Due to the different treatment schedules between genotype 1 (48 weeks) vs genotypes 2 and 3 (24 weeks), genotype distribution has significant influence on the total costs and morbidity of HCV treatment. The gold standard methodology for genotyping HCV samples is represented by nucleotide sequencing (Simmonds 1995). However, in a routine diagnostic virology laboratory, simpler, faster and less expensive methods are required. Here we compare RFLP-PCR, an indirect method used to type all samples, and nucleotide sequencing analysis, in order to evaluate the validity of RFLP-PCR in the population under study. All the 68 samples tested gave the same genotyping result with both methods, with a 100% accordance rate between them.
In a previous study performed in 1995 - 1996 in RS, and including 100 HCV RNA positive patients (Krug et al. 1996), genotypes 1, 2, and 3 were found at frequencies of 55%, 8%, and 37%, respectively. Here, the HCV genotype distribution was determined in a population of more than 1500 patients living in the RS and SC, South of Brazil. This represented the largest study in this region of the world. Our data show that genotypes 1 (53.9%), 2 (5.4%), and 3 (40.7%) are the only ones circulating in the South of Brazil, with frequencies similar to those previously found, indicating the absence of substantial changes during the last decade.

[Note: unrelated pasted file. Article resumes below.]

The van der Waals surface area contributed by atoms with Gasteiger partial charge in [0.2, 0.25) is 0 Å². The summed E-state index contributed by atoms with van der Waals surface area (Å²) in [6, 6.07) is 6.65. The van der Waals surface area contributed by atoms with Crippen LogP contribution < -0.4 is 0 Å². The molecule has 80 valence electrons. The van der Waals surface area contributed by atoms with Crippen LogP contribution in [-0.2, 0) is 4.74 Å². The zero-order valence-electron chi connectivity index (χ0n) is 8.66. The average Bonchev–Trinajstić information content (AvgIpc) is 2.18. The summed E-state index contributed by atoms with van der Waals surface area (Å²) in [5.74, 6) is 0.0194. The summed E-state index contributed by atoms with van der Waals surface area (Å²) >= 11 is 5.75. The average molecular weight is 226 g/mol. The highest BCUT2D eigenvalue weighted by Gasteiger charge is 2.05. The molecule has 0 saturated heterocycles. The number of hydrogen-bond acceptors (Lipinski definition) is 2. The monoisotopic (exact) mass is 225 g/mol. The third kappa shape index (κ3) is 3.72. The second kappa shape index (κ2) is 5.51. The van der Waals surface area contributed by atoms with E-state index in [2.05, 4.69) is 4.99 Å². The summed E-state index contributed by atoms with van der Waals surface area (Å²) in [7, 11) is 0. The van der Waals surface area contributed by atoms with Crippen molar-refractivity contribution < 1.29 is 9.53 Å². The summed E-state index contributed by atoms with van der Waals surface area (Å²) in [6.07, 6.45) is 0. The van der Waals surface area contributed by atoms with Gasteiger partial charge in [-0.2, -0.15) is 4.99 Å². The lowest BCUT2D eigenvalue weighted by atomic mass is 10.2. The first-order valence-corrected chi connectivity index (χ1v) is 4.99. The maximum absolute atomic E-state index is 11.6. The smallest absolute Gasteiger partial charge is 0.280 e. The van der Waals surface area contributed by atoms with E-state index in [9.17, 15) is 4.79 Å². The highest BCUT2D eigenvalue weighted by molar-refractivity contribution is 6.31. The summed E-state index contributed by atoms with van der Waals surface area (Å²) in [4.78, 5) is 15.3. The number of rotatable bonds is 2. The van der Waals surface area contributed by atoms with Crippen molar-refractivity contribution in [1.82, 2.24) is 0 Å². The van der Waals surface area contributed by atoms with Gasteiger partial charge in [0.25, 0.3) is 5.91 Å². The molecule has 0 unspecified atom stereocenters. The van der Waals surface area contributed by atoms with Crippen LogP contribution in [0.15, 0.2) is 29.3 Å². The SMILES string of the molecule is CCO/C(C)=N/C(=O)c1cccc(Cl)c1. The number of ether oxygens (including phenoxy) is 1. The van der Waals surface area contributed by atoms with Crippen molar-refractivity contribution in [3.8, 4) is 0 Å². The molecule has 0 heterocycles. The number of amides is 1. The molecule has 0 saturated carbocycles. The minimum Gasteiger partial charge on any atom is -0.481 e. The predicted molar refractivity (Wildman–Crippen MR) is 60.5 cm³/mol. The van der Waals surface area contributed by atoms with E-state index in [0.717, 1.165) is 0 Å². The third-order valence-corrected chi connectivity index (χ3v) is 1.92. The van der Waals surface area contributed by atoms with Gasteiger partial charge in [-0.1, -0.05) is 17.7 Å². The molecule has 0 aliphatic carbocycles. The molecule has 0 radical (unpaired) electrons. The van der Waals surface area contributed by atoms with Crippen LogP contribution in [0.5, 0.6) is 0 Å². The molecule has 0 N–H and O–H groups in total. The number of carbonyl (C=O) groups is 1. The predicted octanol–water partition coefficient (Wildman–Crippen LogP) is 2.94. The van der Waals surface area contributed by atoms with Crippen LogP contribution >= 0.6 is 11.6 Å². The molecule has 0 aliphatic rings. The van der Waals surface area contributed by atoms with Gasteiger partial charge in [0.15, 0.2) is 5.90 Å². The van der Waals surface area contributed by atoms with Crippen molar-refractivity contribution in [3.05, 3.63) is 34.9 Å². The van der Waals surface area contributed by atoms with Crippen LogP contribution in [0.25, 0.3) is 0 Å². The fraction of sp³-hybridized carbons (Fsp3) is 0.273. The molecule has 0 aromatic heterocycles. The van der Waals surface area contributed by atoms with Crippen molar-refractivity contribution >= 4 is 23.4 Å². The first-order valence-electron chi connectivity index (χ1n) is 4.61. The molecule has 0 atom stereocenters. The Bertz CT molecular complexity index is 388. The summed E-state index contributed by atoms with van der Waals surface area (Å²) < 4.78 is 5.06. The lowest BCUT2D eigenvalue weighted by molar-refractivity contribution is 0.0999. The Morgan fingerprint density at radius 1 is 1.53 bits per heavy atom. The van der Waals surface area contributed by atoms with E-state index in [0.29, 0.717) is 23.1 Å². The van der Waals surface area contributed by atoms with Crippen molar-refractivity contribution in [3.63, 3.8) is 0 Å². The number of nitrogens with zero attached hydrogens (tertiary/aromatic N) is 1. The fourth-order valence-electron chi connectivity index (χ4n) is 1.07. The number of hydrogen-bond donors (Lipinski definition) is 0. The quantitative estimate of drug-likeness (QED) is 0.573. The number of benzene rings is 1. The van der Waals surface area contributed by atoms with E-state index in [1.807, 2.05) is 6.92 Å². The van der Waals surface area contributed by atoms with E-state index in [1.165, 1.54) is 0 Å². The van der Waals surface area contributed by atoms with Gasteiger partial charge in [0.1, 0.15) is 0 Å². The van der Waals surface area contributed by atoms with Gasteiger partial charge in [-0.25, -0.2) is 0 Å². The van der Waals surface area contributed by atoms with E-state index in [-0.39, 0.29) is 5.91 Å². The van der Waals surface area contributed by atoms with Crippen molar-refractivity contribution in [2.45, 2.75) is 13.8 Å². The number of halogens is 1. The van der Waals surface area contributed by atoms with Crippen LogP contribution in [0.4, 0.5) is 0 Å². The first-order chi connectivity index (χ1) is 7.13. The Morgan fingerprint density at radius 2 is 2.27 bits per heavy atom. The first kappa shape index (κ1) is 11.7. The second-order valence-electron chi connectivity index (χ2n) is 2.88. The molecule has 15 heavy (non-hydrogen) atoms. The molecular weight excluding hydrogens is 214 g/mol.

The high frequency of genotype 3 observed in RS and SC is a relevant finding because the response to alpha interferon is generally better for this genotype than for the others, consequently reducing the antiviral treatment duration and the costs (Wong 2006, Van Soest et al. 2006). Finally, our data can provide new insights to facilitate surveillance policies with the recognition of the need for local resources to face this frequently silent infection.
To Dr Arnaldo Zaha for his helpful comments of the manuscript and Secretaria Estadual de Saúde do Rio Grande do Sul.
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Received 11 June 2007
Accepted 5 October 2007
Financial support: Fapergs (503710; 04/14956), Padct-Fepps (01/2001, 02/2002)